From The Grindhouse Cinema Database
They were initially named Cherry Five and were influenced by Genesis and King Crimson. Their early work spawned one eponymous progressive rock record. The band were then called in as replacements for composer Giorgio Gaslini, who had left the film Profondo Rosso after a conflict with director Dario Argento. They changed their name to Goblin and rewrote most of the score, including the famous main theme. The film, and the soundtrack album, were huge hits.
A reshuffle in their line-up followed, and they put out an instrumental progressive rock album Roller, before they got the chance to work with Argento again for Suspiria. Other film soundtracks and a concept album (Il Fantastico Viaggio Del Bagarozzo Mark) followed, then the score for the European version of George A. Romero's Dawn of the Dead (1978) (credited as "The Goblins") (Though track 1, 2 and 5 from the European version are also in the American version).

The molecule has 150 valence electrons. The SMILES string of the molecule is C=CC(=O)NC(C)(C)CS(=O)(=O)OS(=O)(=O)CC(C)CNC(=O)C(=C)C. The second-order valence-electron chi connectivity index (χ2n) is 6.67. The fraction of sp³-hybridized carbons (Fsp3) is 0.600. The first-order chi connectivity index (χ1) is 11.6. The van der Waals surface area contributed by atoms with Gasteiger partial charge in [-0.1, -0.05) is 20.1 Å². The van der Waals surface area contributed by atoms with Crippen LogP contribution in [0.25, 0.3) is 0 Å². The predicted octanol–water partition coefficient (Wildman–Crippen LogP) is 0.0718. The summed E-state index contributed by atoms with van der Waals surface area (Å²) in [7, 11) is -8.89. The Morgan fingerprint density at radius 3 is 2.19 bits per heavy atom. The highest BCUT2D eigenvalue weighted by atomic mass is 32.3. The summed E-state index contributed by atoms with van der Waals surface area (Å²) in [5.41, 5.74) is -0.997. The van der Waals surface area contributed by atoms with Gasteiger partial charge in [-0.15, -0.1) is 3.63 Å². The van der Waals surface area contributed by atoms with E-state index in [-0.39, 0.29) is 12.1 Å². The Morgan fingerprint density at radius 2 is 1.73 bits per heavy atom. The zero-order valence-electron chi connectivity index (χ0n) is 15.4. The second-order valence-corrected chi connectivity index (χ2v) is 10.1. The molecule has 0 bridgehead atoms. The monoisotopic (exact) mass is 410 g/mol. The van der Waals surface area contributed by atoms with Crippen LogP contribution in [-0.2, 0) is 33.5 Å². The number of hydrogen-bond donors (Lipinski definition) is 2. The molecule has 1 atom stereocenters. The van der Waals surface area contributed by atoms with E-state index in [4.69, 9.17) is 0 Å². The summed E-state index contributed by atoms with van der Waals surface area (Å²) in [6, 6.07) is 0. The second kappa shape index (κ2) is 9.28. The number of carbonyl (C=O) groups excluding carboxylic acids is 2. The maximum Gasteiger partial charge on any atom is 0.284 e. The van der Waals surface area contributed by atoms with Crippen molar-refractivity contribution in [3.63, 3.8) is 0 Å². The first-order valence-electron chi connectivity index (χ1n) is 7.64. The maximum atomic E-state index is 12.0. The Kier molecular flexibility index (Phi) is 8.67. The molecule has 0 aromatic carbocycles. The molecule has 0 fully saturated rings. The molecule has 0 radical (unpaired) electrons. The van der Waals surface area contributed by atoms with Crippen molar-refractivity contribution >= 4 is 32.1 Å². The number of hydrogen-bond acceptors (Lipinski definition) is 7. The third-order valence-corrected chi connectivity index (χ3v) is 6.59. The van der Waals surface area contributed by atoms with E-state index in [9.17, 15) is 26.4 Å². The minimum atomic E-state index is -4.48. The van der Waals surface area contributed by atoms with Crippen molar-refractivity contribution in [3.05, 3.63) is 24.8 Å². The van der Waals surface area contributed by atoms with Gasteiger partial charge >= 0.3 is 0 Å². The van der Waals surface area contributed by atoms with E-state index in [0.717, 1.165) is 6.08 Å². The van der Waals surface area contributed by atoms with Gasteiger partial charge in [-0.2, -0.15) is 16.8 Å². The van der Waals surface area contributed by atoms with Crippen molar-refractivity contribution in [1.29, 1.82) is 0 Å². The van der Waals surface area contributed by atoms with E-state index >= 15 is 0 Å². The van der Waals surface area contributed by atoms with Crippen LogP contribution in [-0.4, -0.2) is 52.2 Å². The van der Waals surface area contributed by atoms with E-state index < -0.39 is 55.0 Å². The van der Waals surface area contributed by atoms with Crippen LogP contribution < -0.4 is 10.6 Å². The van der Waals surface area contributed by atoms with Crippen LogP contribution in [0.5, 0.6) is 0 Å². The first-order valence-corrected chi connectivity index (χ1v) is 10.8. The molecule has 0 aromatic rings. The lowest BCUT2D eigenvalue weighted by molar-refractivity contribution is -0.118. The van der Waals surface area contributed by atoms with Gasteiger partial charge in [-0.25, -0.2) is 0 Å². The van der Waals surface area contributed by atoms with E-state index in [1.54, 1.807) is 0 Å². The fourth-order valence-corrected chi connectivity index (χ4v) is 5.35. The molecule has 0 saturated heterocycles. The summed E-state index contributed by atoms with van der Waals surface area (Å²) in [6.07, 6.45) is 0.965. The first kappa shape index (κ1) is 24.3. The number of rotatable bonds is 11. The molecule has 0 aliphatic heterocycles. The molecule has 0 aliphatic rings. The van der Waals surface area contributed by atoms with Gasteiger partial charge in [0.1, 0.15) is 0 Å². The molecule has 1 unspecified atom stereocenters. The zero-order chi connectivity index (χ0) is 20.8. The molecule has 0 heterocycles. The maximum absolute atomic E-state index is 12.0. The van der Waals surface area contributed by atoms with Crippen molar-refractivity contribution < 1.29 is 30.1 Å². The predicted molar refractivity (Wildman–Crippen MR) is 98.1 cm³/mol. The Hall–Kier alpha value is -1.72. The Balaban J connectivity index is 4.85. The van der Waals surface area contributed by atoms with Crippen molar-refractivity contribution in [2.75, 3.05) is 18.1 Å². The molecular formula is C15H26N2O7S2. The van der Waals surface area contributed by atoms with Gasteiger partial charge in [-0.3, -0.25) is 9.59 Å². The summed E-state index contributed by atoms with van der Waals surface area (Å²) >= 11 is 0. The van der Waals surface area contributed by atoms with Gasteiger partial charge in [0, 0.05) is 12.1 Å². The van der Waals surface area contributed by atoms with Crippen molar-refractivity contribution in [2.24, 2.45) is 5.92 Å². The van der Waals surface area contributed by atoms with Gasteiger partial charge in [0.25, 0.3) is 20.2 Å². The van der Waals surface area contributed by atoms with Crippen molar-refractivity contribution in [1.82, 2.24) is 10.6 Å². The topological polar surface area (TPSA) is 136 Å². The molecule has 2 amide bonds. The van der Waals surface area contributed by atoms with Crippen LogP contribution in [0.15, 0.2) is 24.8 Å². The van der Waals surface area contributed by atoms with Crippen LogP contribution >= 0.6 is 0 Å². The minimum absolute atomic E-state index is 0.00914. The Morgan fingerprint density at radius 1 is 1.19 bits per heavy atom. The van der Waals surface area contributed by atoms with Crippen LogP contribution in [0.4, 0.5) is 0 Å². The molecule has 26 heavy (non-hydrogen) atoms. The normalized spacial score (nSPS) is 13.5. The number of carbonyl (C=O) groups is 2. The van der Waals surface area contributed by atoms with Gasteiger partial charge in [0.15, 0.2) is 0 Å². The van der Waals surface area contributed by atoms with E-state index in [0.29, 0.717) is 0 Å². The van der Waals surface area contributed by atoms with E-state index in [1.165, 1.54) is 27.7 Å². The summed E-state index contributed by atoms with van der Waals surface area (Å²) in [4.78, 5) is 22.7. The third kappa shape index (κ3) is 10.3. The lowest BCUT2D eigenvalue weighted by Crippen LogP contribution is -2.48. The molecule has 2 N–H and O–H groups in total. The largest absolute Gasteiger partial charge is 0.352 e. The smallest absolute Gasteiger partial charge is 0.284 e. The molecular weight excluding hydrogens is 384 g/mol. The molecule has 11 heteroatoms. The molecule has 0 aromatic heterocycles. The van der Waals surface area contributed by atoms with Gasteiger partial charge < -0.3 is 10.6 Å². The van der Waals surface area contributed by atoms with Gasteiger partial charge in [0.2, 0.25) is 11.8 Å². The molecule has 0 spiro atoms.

Despite their success, more members of the band left. The line-up was altered again, but this time they struggled to maintain their credibility. What was left of the band continued to work on further soundtracks, but there was a partial reunification for Argento's Tenebre (1982) (although they were credited separately, not as Goblin). The last collaboration with Argento took place in 2000, with the film Non ho sonno (Sleepless). CD re-releases of their soundtracks have performed well, especially in Germany and Japan. Goblin returned with a series of live concerts in Europe in 2009.